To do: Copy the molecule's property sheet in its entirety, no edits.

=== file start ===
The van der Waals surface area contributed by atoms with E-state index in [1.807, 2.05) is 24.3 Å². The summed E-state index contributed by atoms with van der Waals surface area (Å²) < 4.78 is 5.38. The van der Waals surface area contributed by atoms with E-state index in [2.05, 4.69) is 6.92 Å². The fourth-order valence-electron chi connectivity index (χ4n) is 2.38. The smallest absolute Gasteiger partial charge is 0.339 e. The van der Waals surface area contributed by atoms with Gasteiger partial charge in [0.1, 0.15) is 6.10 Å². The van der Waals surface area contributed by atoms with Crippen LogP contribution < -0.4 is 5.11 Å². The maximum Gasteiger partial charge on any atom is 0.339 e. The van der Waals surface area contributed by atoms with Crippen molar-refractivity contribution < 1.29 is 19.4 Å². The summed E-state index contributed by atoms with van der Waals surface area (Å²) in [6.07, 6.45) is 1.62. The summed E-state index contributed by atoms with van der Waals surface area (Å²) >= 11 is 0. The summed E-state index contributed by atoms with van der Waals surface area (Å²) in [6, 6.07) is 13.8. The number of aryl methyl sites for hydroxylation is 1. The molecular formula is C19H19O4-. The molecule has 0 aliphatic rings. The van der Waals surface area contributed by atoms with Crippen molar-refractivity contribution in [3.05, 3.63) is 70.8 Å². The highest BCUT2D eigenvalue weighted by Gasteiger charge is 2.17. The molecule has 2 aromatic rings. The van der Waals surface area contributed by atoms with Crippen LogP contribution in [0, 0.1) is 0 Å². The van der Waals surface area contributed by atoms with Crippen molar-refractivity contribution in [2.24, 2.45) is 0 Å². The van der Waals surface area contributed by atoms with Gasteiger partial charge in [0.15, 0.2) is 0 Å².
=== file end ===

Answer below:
The van der Waals surface area contributed by atoms with E-state index in [1.807, 2.05) is 24.3 Å². The summed E-state index contributed by atoms with van der Waals surface area (Å²) < 4.78 is 5.38. The van der Waals surface area contributed by atoms with E-state index in [2.05, 4.69) is 6.92 Å². The fourth-order valence-electron chi connectivity index (χ4n) is 2.38. The smallest absolute Gasteiger partial charge is 0.339 e. The van der Waals surface area contributed by atoms with Gasteiger partial charge in [0.1, 0.15) is 6.10 Å². The van der Waals surface area contributed by atoms with Crippen LogP contribution < -0.4 is 5.11 Å². The maximum Gasteiger partial charge on any atom is 0.339 e. The van der Waals surface area contributed by atoms with Crippen molar-refractivity contribution < 1.29 is 19.4 Å². The summed E-state index contributed by atoms with van der Waals surface area (Å²) in [6.07, 6.45) is 1.62. The summed E-state index contributed by atoms with van der Waals surface area (Å²) >= 11 is 0. The summed E-state index contributed by atoms with van der Waals surface area (Å²) in [6, 6.07) is 13.8. The number of aryl methyl sites for hydroxylation is 1. The molecular formula is C19H19O4-. The molecule has 0 aliphatic rings. The van der Waals surface area contributed by atoms with Crippen molar-refractivity contribution in [3.05, 3.63) is 70.8 Å². The highest BCUT2D eigenvalue weighted by Gasteiger charge is 2.17. The molecule has 2 aromatic rings. The van der Waals surface area contributed by atoms with Crippen LogP contribution in [0, 0.1) is 0 Å². The van der Waals surface area contributed by atoms with Crippen molar-refractivity contribution in [2.24, 2.45) is 0 Å². The van der Waals surface area contributed by atoms with Gasteiger partial charge in [0.15, 0.2) is 0 Å².